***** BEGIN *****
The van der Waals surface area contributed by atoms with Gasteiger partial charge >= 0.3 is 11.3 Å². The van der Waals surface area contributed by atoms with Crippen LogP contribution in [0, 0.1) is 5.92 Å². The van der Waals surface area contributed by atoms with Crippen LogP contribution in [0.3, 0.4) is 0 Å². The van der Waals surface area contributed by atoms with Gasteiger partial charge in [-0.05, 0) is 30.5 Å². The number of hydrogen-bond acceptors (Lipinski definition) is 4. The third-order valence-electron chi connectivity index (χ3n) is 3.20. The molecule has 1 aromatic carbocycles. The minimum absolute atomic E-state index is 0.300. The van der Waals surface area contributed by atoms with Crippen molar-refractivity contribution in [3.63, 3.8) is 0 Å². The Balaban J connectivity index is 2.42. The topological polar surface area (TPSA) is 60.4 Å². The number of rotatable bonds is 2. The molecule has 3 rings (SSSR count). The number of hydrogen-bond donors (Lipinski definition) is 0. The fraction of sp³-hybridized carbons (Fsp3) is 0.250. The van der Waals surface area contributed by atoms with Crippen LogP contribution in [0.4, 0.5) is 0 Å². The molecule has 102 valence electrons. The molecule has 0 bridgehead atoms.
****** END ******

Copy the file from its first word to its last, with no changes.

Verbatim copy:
The van der Waals surface area contributed by atoms with Gasteiger partial charge >= 0.3 is 11.3 Å². The van der Waals surface area contributed by atoms with Crippen LogP contribution in [0, 0.1) is 5.92 Å². The van der Waals surface area contributed by atoms with Crippen LogP contribution in [0.3, 0.4) is 0 Å². The van der Waals surface area contributed by atoms with Gasteiger partial charge in [-0.05, 0) is 30.5 Å². The number of hydrogen-bond acceptors (Lipinski definition) is 4. The third-order valence-electron chi connectivity index (χ3n) is 3.20. The molecule has 1 aromatic carbocycles. The minimum absolute atomic E-state index is 0.300. The van der Waals surface area contributed by atoms with Crippen molar-refractivity contribution in [3.63, 3.8) is 0 Å². The Balaban J connectivity index is 2.42. The topological polar surface area (TPSA) is 60.4 Å². The number of rotatable bonds is 2. The molecule has 3 rings (SSSR count). The number of hydrogen-bond donors (Lipinski definition) is 0. The fraction of sp³-hybridized carbons (Fsp3) is 0.250. The van der Waals surface area contributed by atoms with Crippen LogP contribution in [0.4, 0.5) is 0 Å². The molecule has 102 valence electrons. The molecule has 0 bridgehead atoms.